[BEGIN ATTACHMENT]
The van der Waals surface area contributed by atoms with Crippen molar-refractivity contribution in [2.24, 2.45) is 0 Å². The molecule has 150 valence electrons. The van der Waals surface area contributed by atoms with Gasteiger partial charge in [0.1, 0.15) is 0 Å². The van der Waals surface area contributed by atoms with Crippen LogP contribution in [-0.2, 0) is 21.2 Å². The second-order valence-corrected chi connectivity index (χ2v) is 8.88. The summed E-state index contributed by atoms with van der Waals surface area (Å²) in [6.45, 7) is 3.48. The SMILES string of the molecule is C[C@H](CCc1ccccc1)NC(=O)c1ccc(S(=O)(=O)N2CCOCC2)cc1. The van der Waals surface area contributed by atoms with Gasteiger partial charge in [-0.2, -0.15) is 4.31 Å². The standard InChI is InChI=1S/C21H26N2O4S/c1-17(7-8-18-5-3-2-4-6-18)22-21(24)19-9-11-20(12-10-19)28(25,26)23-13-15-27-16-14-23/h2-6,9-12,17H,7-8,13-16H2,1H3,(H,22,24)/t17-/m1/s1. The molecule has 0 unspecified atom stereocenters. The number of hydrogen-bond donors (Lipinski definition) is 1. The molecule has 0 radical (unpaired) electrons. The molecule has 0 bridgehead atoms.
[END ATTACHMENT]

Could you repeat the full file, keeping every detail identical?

The van der Waals surface area contributed by atoms with Crippen molar-refractivity contribution in [2.24, 2.45) is 0 Å². The molecule has 150 valence electrons. The van der Waals surface area contributed by atoms with Gasteiger partial charge in [0.1, 0.15) is 0 Å². The van der Waals surface area contributed by atoms with Crippen LogP contribution in [-0.2, 0) is 21.2 Å². The second-order valence-corrected chi connectivity index (χ2v) is 8.88. The summed E-state index contributed by atoms with van der Waals surface area (Å²) in [6.45, 7) is 3.48. The SMILES string of the molecule is C[C@H](CCc1ccccc1)NC(=O)c1ccc(S(=O)(=O)N2CCOCC2)cc1. The van der Waals surface area contributed by atoms with Gasteiger partial charge in [-0.2, -0.15) is 4.31 Å². The standard InChI is InChI=1S/C21H26N2O4S/c1-17(7-8-18-5-3-2-4-6-18)22-21(24)19-9-11-20(12-10-19)28(25,26)23-13-15-27-16-14-23/h2-6,9-12,17H,7-8,13-16H2,1H3,(H,22,24)/t17-/m1/s1. The molecule has 0 unspecified atom stereocenters. The number of hydrogen-bond donors (Lipinski definition) is 1. The molecule has 0 radical (unpaired) electrons. The molecule has 0 bridgehead atoms.